DICOM enhancements benefit prostate multiparametric MRI

Tuesday, November 29 | 11:40 a.m.-11:50 a.m. | SSG07-08 | Room S402AB
In this session, medical informatics expert Dr. David Clunie will describe how precise anatomical information on prostate multiparametric MRI can now be encoded in DICOM Structured Reports and Segmentation objects.

In the context of cancer diagnosis, treatment monitoring, and active surveillance, there's a need to encode the anatomical location of lesions found via prostate MRI on workstations that perform image segmentation and quantification and record their results as DICOM Structured Reports and DICOM Segmentation objects, according to Clunie, owner of PixelMed Publishing. Although version 2 of the Prostate Imaging Reporting and Data System (PI-RADS) has standardized a description of the anatomical sectors thought to be important, it only includes a visual description and abbreviated names; it also doesn't provide a standard machine-readable code set, he said.

"For interoperability of applications creating and consuming reports and clinical trial case-report forms, one needs a standard set of agreed codes," he said.

Even when coded, one also needs to understand the structural relationship of these coded sectors to draw conclusions, such as recognizing that a very precisely defined sector is "part of" a more coarsely defined sector, and determining if a lesion is in the peripheral zone, regardless of size or more specific location, he said.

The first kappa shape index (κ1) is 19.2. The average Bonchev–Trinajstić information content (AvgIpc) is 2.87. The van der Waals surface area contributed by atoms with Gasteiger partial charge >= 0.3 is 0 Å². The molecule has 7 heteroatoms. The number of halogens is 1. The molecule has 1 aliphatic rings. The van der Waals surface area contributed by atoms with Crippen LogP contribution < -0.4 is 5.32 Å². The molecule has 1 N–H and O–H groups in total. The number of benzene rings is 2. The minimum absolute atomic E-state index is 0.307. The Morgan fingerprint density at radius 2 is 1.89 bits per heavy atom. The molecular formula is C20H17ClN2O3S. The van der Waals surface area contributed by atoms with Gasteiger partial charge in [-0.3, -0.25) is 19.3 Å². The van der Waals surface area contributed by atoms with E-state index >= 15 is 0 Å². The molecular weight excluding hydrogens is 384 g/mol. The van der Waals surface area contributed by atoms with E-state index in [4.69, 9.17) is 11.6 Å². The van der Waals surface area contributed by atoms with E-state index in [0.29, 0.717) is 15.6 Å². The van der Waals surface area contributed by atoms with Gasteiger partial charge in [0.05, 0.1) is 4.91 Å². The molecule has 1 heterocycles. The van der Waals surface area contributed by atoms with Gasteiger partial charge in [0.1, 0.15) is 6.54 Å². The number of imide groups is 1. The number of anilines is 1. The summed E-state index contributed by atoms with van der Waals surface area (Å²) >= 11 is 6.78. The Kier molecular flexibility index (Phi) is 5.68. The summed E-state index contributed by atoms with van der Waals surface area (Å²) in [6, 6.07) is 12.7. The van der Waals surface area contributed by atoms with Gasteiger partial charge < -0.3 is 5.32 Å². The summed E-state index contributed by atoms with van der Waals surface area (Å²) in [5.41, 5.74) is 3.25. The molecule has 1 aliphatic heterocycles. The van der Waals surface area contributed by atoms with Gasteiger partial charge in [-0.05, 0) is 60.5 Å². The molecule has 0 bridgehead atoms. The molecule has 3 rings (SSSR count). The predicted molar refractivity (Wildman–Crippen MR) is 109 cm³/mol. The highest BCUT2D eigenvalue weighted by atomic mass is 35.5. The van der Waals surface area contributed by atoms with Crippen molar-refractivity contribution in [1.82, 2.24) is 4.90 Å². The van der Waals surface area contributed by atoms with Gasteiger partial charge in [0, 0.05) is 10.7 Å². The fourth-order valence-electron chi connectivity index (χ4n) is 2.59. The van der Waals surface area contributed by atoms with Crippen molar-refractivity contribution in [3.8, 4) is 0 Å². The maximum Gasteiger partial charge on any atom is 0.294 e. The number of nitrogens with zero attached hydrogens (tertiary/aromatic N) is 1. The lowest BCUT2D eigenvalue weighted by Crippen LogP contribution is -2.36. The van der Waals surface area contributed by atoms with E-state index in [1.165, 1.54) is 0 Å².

Fortunately, "such a 'partology,' as well as spatial relationships (e.g., 'anterior to') can be supported by existing ontologies," Clunie said. The team requested enhancements to standard schemes such as Systematized Nomenclature of Medicine - Clinical Terms (SNOMED CT), Foundational Model of Anatomy (FMA), and the U.S. National Cancer Institute (NCI) Thesaurus. The researchers also obtained permission to use the new SNOMED CT content in the DICOM standard.

"As a result, DICOM Structured Reports and Segmentation objects will now be able to encode standard anatomical location information for prostate multiparametric MRI according to the PI-RADS v2 recommendations in a manner that is interoperable with other systems like [electronic health records]," Clunie told AuntMinnie.com.

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